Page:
After a meeting with the President, the SAS men were given a free hand to do whatever they felt was necessary to liberate the hostages and put down the revolution. Crooke then moved through the Senegalese lines around the airport, through the rebel lines that surrounded them, and arrived at the British embassy in Banjul. To his amazement, he found the ambassador hiding under a table, although the sporadic mortar fire at the time hardly seemed to justify such precautions.
From sources at the embassy, Crooke learned that the President’s wife had been moved, with one of her children, who had a fever, to the Medial Research Centre in the capital. The three SAS men, whom eyewitnesses reported as being in civilian clothes but festooned with weapons and grenades, headed for the hospital. The guards posted on the gates were distracted by Crooke, a white man, walking up to them apparently unarmed. His two colleagues moved behind and overpowered them. Inside the hospital, a British doctor persuaded the guards looking after the President’s wife that their guns were distressing the other patients and after some argument they laid them down outside the ward. The SAS men then freed Lady Thielal and took her and her child back to the British embassy.
Meanwhile, Senegalese troops had made an attempt to break through the rebel lines and relieve Banjul. Their attack was poorly planned and co-ordinated, however, and they were beaten back. The three SAS men therefore returned through the rebel lines to the airport, rallied a small group of the Senegalese troops who had received counter-terrorism training, and launched an assault that not only quickly broke the rebels’ hold on the airport, but four days later led to the total collapse of the coup and the arrest of all its leaders — with the exception of Kukli Samba Sanyang, who fled to Cuba.
Throughout the action, two other sideshows had been taking place. The US State Department, wanting to play a part in quelling the Libyan-supported coup, had authorised a team of Delta Force counter-terrorist specialists to fly to Dakar, the capital of Senegal. However, State then got cold feet and Delta were in fact never allowed to go into action. Similar nervousness was exhibited by the British Foreign Office, which demanded regular updates on the whereabouts and plans of the SAS men from their headquarters in Hereford. But, not wanting political interference once the operation was running, Hereford firmly claimed that it had lost all contact with the men: they were known to be heading for the Gambia but any further details were unobtainable because of poor communications. In fact, however, Crooke was in regular contact with his headquarters via his portable satellite communications system.
The Gambia intervention was a classic example of the effective use of special forces. A very small number of highly-trained specialists were able to achieve more than two battalions of regular soldiers could have, and with a great deal less political damage. As it was, the revolution was put down in a week, the outside world never heard of Britain’s covert involvement, and the Gambia continues to be a peaceful, democratic country.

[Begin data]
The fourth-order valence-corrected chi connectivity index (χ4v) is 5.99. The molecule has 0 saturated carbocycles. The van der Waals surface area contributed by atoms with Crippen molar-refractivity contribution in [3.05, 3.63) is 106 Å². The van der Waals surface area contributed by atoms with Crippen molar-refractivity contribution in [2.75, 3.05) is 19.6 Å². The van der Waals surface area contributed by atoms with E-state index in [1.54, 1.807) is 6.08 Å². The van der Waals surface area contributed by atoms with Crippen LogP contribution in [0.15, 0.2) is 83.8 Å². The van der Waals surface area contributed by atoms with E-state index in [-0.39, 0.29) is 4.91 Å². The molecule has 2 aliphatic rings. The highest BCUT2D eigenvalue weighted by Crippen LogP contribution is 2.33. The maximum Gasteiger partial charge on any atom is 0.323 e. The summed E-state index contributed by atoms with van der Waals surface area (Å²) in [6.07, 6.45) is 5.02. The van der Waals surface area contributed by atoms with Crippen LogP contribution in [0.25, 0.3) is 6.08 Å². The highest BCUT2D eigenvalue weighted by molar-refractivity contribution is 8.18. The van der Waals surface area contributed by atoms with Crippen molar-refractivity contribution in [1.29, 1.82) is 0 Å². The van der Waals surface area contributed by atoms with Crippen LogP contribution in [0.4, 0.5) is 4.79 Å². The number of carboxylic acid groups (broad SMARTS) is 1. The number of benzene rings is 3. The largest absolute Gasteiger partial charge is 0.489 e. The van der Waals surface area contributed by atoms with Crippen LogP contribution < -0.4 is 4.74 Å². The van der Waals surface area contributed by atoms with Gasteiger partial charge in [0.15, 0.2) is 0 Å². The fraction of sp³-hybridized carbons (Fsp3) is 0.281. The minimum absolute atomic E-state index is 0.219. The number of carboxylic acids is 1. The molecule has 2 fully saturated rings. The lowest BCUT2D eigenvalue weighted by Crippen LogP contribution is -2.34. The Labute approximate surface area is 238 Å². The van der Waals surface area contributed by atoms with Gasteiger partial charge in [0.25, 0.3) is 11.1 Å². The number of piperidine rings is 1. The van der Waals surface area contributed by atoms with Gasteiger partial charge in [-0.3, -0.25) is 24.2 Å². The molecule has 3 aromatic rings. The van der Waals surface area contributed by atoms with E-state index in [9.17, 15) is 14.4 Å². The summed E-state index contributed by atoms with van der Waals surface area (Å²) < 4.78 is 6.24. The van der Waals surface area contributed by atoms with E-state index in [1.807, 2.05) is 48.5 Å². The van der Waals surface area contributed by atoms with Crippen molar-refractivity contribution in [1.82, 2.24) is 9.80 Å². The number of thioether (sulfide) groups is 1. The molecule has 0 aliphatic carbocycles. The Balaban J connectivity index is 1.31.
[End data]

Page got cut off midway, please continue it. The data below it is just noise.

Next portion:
A similar but less successful mission began on 23 July 1982, when six tourists — two Americans, two Britons and two Australians — were kidnapped by guerrillas in Zimbabwe. They were taken from their truck about fifty miles north of Bulawayo and dragged into the bush.
Both the British Foreign Office and the US State Department were concerned that the troops of Prime Minister Robert Mugabe were not sufficiently qualified to hunt down the kidnappers. Within hours, a Delta Force team had left Fort Bragg in a C-141 Starlifter transport aircraft on the long journey to Zimbabwe. At the same time three SAS men left Hereford, took a scheduled flight from Britain and arrived in Bulawayo on 29 July. For the next few weeks, the SAS men stayed in the country trying in vain to track down the kidnap victims, who were never seen again; Delta Force got as far as the air base on Ascension Island in the Southern Atlantic and remained there for some days before returning to Fort Bragg.
‘They couldn’t even get overflight clearance, never mind permission to land in Zimbabwe,’ said one US official involved in the mission. ‘Our effort was hailed as a great triumph. We had shown an ability to move at a moment’s notice but the fact remained we didn’t get there so the whole exercise was pointless.’
The Zimbabwe affair demonstrated how widespread the use of special operations forces has become. This was no war or revolution but simply the kidnapping of some British and American citizens in a foreign country. It seems likely that increasingly groups like the SAS and Delta Force will be used outside what are seen as their traditional roles of countering terrorism and fighting wars to go wherever lives or property are at risk.